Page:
Then the witnesses - again, in front of the entire assembled military unit - take testimony. They interrogate the investigating officer. They determine more testimony must be taken - especially that of the other soldier who gave the most lucid account of the incident - and refer the proceedings to the jurisdiction of the local monarch, the so-called "Duke's Court."

Eventually, after more physical evidence is assessed and more testimony is taken, the captain of the military unit reaches a verdict "on the basis of the witnesses' reports, conferences with [supervising officers], and an interview with [the other recruit involved]." The Captain gives the full assembled unit an account of his findings, and then orders a combination of punishments including public flogging and exile. 

The investigation and trial are well-told in the story, and make for an interesting spin on the court martial process we apply in our own military. Elizabeth Moon is nothing if not a very thorough writer, and the sequence was a good way to make interesting what could have been a dull recounting of medieval military training.

If we are to speculate about other societies, in space or in medieval fantasy worlds, we should not just speculate about economies and technology. In our world, how we resolve disputes through our legal system is a critical, foundational part of our society. So, too, would it be in some other civilization, far into the spacefaring future or in some alternate dimension where wizards inhabit tall towers and giant lizards haunt the skies.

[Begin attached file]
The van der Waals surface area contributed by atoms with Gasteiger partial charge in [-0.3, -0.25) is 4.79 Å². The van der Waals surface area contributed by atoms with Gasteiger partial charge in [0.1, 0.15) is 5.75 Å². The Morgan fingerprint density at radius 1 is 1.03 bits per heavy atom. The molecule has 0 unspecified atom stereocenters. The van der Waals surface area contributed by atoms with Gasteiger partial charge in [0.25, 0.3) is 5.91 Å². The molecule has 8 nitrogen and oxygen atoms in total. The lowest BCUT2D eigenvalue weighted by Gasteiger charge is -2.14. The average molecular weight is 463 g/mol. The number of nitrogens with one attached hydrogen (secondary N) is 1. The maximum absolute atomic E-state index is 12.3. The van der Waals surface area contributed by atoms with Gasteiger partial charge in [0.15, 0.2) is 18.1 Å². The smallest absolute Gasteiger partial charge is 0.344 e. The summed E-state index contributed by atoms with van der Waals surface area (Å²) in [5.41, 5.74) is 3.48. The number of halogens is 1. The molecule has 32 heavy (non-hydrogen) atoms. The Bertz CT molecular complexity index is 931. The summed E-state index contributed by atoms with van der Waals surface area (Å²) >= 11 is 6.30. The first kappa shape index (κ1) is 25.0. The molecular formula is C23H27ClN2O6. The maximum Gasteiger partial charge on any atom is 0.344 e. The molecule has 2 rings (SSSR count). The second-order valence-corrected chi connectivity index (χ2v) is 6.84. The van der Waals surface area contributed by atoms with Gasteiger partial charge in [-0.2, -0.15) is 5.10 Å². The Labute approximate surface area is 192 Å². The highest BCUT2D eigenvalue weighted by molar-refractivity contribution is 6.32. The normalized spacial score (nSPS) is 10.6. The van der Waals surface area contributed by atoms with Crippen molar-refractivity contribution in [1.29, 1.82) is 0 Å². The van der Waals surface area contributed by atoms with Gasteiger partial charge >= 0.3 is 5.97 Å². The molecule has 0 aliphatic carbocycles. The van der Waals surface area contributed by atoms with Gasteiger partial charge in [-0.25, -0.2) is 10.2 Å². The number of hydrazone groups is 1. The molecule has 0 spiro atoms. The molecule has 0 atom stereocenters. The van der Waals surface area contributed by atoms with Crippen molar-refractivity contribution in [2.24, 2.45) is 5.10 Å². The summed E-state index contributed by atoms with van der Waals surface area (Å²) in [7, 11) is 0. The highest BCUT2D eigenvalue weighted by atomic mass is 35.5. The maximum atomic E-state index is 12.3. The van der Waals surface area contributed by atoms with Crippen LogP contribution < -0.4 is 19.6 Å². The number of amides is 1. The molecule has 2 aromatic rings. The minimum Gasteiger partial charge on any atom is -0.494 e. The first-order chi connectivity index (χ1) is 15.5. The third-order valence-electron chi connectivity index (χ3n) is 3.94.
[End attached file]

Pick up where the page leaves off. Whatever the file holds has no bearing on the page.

As I read science fiction and fantasy stories, I make note whenever obvious legal themes arise, and perhaps someday I'll turn my findings into a longer and more formal piece. After all, what could be more fun than a lawyer turning stories about space ships and dragons into a law review article?

The Home Library Project

I am an obsessive collector of books, stifled only by my own strict budget. My collection always seems to flow over my supply of shelves. 

Over the summer, my wife and I renovated the rear of our house, gutting the old addition that was once (and is now again) my home office. Gone now is the old pine paneling that used to line the uninsulated walls of a former screened-in porch. Now the room is insulated, drywalled, and has fancy LED lighting. 

With a new office space came an opportunity to finally build a sufficient space for my books. I decided to dedicate an entire wall of the room to holding my collection. The roughly 75 square feet of wall space seemed like enough, so I got to planning the shelves.

At first I wanted fancy built-ins, but those being cost-prohibitive and me being a cheapskate, I instead went internet browsing for more ideas. I came upon writer Neil Gaiman's incredible basement library and had an ah-ha! moment. I didn't need fancy shelves, I just needed long shelves and lots of them. 

So I went a cheaper route: metal hangers and hand-built, but simple, long wooden shelves. 

The construction process went something like this (scroll through the gallery):

I hung racks from the studs in the wall, then arms from the racks. On the arms I placed long boards painted white, and on the boards I placed books. Pretty simple, right? The entire project (racks, arms, wood, paint) cost me only about $450. Probably a third of what full built-in shelves would have cost.

And I couldn't be happier. The room now feels like the library I always wanted. And my books are finally inside where they belong, instead of out in the garage where they sat in bins for nearly four months as we renovated and waited for carpet.